NutritionFacts

Some of the most common questions I get about my recipes are in reference to the nutrition information. “How many calories does this soup have?” or, “how many grams of fat are in these cookies?”

Up until now, my answer has always been something like, “I dunno…” because this is a much more complicated question than it seems. While there are countless websites and mobile apps designed to help you find calorie information for different ingredients, that’s not too helpful for entire recipes. Finding the grams of fat in one serving of my Sesame Rice Bowl, for example, is no trivial matter… First, you’d have to look up the fat in brown rice. And then sun-dried tomatoes. And then a few slices of cucumber. Each of these ingredients would then need to be written down, divided by weird fractions for each serving, and then added together. The end result (assuming the math was correct) would still be a rough estimate and you would have to start at the beginning for calories, carbs, sodium, and more until your calculator catches fire and you throw your hands up in frustration.

Calculating nutrition facts by hand is an absolute nightmare.

Thankfully, dear readers, there’s a better way. I was so excited to recently discover a free resource that allows you to create a nutrition label for any recipe you find online, and I thought it could be useful to give you a quick overview of how it works. The tool is located at caloriecount.about.com and it’s incredibly simple to use: to make a complete nutrition label, all you have to do is paste a list of ingredients into a text box, click a button, and it’ll churn out all the details in seconds โ€“ complete with a per-serving breakdown. Here’s a quick tutorial of how this tool can be used…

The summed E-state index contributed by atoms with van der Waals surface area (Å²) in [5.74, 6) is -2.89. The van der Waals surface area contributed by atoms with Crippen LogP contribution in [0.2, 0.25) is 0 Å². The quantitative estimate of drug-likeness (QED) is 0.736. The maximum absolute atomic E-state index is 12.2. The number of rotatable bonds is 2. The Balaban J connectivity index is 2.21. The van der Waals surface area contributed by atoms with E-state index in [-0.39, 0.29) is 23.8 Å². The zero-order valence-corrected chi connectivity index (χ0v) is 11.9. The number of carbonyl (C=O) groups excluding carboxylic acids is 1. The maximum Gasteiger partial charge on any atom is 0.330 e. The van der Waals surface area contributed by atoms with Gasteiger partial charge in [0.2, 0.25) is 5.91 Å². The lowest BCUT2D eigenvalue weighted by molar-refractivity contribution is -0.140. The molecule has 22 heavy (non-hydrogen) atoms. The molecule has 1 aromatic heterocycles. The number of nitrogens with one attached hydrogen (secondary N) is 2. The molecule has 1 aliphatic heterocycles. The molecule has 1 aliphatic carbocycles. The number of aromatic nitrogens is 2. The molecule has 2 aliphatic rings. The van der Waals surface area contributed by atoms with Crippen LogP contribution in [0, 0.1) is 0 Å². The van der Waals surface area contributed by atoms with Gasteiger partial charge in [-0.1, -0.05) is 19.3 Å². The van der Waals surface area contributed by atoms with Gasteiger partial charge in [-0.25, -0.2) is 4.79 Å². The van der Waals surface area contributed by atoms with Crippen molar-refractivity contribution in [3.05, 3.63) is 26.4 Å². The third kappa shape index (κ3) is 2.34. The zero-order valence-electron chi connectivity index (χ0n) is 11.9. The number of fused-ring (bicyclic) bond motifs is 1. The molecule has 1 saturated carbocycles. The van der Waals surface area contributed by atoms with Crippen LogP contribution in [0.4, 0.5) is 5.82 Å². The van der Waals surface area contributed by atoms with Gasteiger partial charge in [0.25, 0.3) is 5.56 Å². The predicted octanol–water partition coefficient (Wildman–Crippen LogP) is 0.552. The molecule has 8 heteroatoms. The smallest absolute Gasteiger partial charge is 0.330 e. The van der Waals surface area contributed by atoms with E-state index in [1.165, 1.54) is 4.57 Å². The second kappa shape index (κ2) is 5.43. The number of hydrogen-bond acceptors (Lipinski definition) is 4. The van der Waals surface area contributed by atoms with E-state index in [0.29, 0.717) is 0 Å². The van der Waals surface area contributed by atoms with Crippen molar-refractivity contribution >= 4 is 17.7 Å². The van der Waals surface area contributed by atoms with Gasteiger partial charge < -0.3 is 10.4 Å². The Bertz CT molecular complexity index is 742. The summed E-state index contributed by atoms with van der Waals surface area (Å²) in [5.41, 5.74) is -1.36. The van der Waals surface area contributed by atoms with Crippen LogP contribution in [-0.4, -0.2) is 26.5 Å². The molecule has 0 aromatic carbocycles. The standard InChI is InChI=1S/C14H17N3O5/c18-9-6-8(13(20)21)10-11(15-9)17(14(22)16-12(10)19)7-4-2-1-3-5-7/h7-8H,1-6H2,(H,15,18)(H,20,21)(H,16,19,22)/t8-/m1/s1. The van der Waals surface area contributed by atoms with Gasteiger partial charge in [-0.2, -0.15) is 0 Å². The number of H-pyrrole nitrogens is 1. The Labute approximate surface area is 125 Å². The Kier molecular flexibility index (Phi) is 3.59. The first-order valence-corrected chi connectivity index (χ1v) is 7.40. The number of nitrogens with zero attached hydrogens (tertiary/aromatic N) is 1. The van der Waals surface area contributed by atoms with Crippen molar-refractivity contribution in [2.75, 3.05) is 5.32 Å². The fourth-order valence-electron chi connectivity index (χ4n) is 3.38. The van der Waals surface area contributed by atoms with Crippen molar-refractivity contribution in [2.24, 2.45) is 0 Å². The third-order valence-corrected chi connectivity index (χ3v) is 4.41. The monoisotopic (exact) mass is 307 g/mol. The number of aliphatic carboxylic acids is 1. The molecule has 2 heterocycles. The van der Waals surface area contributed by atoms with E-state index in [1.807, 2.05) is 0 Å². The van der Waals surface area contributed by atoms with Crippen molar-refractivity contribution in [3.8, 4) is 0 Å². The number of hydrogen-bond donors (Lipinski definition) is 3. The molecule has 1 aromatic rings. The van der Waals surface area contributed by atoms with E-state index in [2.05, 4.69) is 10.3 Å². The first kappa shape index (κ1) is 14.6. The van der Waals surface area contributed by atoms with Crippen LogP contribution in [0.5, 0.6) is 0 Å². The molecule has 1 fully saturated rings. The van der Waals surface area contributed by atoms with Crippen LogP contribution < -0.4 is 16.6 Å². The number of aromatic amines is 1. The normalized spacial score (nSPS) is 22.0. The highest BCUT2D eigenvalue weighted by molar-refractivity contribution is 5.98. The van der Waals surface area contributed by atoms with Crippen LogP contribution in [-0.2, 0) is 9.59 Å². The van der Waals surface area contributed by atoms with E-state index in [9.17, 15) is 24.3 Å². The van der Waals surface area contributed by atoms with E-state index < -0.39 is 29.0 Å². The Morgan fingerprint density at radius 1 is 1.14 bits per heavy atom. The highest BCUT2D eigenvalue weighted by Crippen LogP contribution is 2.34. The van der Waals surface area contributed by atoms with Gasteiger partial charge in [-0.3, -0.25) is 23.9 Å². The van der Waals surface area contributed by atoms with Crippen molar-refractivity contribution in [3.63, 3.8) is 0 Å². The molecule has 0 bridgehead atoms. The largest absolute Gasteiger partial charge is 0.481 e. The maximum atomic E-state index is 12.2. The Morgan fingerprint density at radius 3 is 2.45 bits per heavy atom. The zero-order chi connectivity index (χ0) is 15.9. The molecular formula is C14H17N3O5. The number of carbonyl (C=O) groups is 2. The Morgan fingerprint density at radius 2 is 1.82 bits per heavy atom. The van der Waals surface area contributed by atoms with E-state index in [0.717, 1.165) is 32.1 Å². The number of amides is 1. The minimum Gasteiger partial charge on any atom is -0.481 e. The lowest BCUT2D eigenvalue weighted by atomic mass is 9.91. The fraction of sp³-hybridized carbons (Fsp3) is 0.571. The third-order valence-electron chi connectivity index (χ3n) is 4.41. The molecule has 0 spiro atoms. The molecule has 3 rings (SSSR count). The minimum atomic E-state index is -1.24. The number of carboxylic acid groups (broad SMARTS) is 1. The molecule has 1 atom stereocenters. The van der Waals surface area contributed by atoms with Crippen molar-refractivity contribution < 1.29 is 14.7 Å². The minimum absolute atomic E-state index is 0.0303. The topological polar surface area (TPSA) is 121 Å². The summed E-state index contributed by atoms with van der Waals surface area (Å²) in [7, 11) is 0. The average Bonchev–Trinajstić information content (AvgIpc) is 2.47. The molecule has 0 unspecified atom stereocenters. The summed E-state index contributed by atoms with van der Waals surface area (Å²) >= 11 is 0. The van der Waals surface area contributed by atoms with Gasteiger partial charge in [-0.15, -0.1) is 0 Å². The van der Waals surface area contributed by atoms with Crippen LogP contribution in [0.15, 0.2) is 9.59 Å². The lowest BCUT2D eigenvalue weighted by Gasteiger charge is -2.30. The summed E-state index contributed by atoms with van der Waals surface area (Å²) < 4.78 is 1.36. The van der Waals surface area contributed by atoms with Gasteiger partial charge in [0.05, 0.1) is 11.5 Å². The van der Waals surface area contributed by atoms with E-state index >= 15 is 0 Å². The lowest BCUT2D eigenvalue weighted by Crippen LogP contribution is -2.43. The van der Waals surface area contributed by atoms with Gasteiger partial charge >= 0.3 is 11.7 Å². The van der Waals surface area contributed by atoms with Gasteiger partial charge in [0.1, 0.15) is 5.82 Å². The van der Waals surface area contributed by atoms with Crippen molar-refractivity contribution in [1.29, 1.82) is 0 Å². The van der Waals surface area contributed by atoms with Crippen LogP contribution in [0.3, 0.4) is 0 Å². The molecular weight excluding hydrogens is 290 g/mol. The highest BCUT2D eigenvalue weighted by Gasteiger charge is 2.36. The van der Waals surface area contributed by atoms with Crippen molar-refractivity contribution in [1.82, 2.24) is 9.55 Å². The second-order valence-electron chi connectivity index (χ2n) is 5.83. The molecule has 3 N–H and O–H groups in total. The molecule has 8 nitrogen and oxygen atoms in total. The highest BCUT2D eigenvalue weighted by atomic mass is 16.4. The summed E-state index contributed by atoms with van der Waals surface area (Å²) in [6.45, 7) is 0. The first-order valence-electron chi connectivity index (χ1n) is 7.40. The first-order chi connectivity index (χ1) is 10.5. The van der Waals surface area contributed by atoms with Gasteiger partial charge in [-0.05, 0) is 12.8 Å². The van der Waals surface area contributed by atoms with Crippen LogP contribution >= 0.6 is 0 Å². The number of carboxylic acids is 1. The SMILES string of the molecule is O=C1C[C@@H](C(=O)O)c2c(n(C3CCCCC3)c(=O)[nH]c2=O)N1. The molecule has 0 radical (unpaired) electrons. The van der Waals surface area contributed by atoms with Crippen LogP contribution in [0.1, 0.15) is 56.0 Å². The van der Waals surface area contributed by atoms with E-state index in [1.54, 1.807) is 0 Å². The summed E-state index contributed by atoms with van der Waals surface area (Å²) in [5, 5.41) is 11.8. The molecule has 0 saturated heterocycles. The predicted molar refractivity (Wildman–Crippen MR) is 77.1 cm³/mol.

Step One

Find the recipe in question and right-click to copy the ingredient list. For this example, we’re using my recent Sunflower Pesto Tabbouleh. You can also do this with a printed recipe, just have your ingredient list handy by your computer.

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Step Two

Head over to http://caloriecount.about.com/cc/recipe_analysis.php and paste the list of ingredients right into the text box, you can also adjust the number of servings to get a readout for each portion if you so desire.

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Step Three

Click “Analyze Recipe” and watch the magic happen. Behind the scenes, this tool is figuring out which ingredients you’re using and the quantities of each. It’s smart enough to interpret most wordings of certain foods, but it may need additional clarification on some ingredients. If that’s the case, those ingredients will be highlighted in red. For example, it didn’t understand “1 lemon (juice)” but by clicking the red area, I was able to clarify this as one whole lemon. It also needed clarification on the curly parsley.

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Step Four

After fixing those errors, the page automatically updates with a complete breakdown of the calories in each ingredient (on a per serving basis), plus a nutrition label for the entire recipe (also per serving). There is also an analysis of “good” and “bad” points, but since this is my recipe, it didn’t find any bad points ๐Ÿ˜‰

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Step Five

Finally, you can also click through to each ingredient and open a new tab with tons of information about that ingredient, including a photo and its own nutrition label. Like the first ingredient here, for example, it assumed we were using bulgur wheat instead of quinoa (correct), and clicking on it loads a page all about Bulgur:

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Amazing. If you aren’t already using this tool, it’s definitely something worth bookmarking for future use. Beyond just online recipes, it is also extremely useful for recipes in cookbooks or ones you create on the fly โ€“ simply type in everything you added to your meal and it’ll automagically create a label for you.

At last, I can put an end to the, “how many calories are in this?” comments you have all been leaving on my recipes. ๐Ÿ™‚